“Philharmonic Renewed Under a Bold Conductor”, reads the headline of a New York Times article by Steve Smith. The article’s focus, however, is not so much on the orchestra but that section of the repertoire in which their music director, Alan Gilbert, has distinguished himself: music by postwar composers, particularly high-profile performances of music by György Ligeti, Magnus Lindberg, and others.
The program: Beethoven and Adams. My review is up at Classical Source.
The US Department of the Treasury (yes, these matters fall within their puirview) has green-lighted a Cuba visit by the New York Philharmonic. Daniel Wakin at the NYTimes has the details.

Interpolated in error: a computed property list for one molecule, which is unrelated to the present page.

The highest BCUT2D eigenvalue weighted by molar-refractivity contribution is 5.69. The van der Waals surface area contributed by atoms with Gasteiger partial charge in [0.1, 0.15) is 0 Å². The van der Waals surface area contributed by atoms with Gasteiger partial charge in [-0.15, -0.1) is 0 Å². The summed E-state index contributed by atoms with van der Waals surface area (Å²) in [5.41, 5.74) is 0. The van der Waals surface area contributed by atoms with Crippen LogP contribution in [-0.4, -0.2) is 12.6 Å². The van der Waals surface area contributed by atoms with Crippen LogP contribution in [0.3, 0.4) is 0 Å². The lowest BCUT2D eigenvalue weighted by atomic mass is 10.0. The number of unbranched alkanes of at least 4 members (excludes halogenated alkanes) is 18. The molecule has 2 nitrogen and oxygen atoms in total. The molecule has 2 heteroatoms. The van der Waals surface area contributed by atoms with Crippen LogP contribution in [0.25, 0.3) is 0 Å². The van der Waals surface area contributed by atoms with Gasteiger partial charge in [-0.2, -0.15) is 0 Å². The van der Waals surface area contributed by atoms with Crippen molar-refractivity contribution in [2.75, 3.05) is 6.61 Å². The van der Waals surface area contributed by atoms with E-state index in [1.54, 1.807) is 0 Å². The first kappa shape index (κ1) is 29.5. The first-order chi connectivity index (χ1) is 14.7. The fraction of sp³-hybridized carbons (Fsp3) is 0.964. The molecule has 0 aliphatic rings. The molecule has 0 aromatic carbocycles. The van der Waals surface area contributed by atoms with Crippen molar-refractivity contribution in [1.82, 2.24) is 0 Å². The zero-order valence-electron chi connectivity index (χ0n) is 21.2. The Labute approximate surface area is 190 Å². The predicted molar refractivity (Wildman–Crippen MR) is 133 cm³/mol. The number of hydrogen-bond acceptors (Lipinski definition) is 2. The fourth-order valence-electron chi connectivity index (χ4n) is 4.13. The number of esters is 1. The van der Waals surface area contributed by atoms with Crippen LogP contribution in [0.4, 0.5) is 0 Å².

The New York Times‘ Daniel Wakin reports that Thomas Stacy, the New York Philharmonic’s acclaimed English horn player, is retiring effective immediately.
The NY Times reports that the New York Philharmonic has offered its principal clarinet seat, vacant since the retirement of Stanley Drucker, to Philadelphia Orchestra principal Ricardo Morales. Much as I would love to see him with the Philharmonic, his defection would prove another blow to the financially-buffeted Philadelphians.
Henry Hadley, remembered today as a late Romantic composer, leads the New York Philharmonic in Wagner’s Tannhäuser Overture, minus a huge cut in the introduction (hat tip: Richard Schneider). Keep in mind that at the time Willem Mengelberg was well into his tenure as the orchestra’s music director. Here is yet more evidence that puts the lie to the assertion that Toscanini built the Philharmonic into a virtuoso orchestra.
Just back from the all-Stravinsky program with Valery Gergiev guest conducting the New York Philharmonic at Avery Fisher Hall — part of the orchestra’s “The Russian Stravinsky” series, and the orchestra’s 15,000th concert!